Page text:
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Infant and Toddler Cognitive Activities for Building Learning Skills

written by: Cheryl Gabbert • edited by: Jacqueline Chinappi • updated: 3/2/2012

Babies learn a lot in the first three years. Whether you are a parent looking for ways to enhance your child's learning skills, or a caregiver looking for teaching methods for working with young children, you'll love these infant and toddler cognitive activities.

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    Infants (Ages 0-12 months)

    Infants may not seem to be learning much as young babies, but they are taking everything in their surroundings in like a sponge. Even a newborn will respond to the sound of a human voice, especially mom's voice. Parents and caregivers should talk to their newborns and even try gently shaking bells or rattles near them to see the way they respond to sound. Speaking softly to baby facilitates attachment and stimulates cognitive skills in babies who are just beginning to attend to the world around them.

    At merely 3 months of age, babies smile, babble, coo, and notice new surroundings. Continue to talk to baby in order to build those blocks of language development. This is the age where social interactions begin to gain importance, so now is the time to really engage in baby talk, making noises, and smiling at baby.

    By 6 months, toys can be used as a great way to facilitate infant cognitive skills. Unbreakable mirrors are perfect, since babies love to look at their own face. Place several toys, such as cubes, rattles, or rings near baby. Baby should try to pick up a toy. Interact with baby during play, naming objects and talking to her.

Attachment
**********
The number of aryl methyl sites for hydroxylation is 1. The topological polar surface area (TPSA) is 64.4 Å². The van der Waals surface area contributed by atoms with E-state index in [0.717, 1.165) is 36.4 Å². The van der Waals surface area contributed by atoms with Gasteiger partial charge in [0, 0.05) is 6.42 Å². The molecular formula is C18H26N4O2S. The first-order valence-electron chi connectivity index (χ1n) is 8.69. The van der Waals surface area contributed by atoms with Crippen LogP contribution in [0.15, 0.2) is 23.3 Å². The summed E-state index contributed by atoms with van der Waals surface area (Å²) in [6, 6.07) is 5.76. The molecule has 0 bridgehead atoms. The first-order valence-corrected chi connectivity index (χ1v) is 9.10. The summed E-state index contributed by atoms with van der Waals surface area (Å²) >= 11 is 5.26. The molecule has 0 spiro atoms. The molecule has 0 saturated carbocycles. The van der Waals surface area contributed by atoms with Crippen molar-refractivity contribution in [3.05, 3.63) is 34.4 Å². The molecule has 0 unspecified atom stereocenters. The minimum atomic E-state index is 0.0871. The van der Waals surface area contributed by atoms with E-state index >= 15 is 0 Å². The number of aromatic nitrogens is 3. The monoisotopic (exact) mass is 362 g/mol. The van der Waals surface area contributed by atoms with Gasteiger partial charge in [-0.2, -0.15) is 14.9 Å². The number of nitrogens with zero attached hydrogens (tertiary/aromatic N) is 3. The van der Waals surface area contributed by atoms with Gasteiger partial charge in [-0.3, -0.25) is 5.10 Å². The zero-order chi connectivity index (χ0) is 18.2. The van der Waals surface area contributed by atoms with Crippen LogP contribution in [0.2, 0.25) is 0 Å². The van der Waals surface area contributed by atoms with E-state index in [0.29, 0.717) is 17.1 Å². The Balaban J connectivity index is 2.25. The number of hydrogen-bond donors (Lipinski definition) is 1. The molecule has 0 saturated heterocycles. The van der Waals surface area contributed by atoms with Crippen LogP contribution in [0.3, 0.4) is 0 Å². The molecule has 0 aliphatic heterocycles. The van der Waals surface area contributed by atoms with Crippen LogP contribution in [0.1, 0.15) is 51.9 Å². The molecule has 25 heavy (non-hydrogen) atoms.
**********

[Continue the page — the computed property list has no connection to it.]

The 10-12 month old infant has learned an amazing amount since she was born. She can now bring two toys together, so model clapping two blocks together, and encourage her to copy your movements. Place a block in a bowl and give baby a big wooden spoon. Stir the toy around in the bowl. Encourage baby to do the same. Another good activity to play with baby around her 1st birthday is "hide the toy". This is simply placing a small blanket over a toy in front of baby. Encourage child to remove the blanket to get the toy. Also build infant cognitive skills at this age by playing music and singing along.

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    Toddlers (Ages 13-36 months)

    The young 13 month old toddler is beginning to do a lot. While she may not be able to say many words yet, she is starting to understand words spoken by a caregiver. Ask simple questions like, "Where is your hat?" Make sure the object can be seen, and watch for your child to respond by looking at the appropriate object. By 15 months, your child should point and make vocalizations when asked the same question.

    Toddlers of 18 months are beginning to really enjoy board books. Take advantage of this interest in picture books. Curl up together and name the objects in the book. Try to get the child to turn pages and point to objects when you ask what they are.

    By the time a toddler is 21 months of age, she may be following simple instructions. Take the time to give your child instructions to follow each day. Say things like, "give me the ball", or "pick up the sock". Try giving 2 instructions, such as "bring the ball over here, and put it in your diaper bag". Try working simple puzzles with your 24 month old. Four piece puzzles are good ones to start with at this stage.

    Infants and toddlers develop at lightning speed, and those first three years are the most important time of a child's development. Parents and caregivers can take advantage of this time with the above infant and toddler cognitive activities.

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    Source

    The Early Learning Accomplishment Profile for Developmentally Young Children by M. Elayne Glover, M. Ed., Jodi L. Preminger, M.A., and Anne R. Sanford, M. Ed. , Chapel Hill Training Outreach. 1998.

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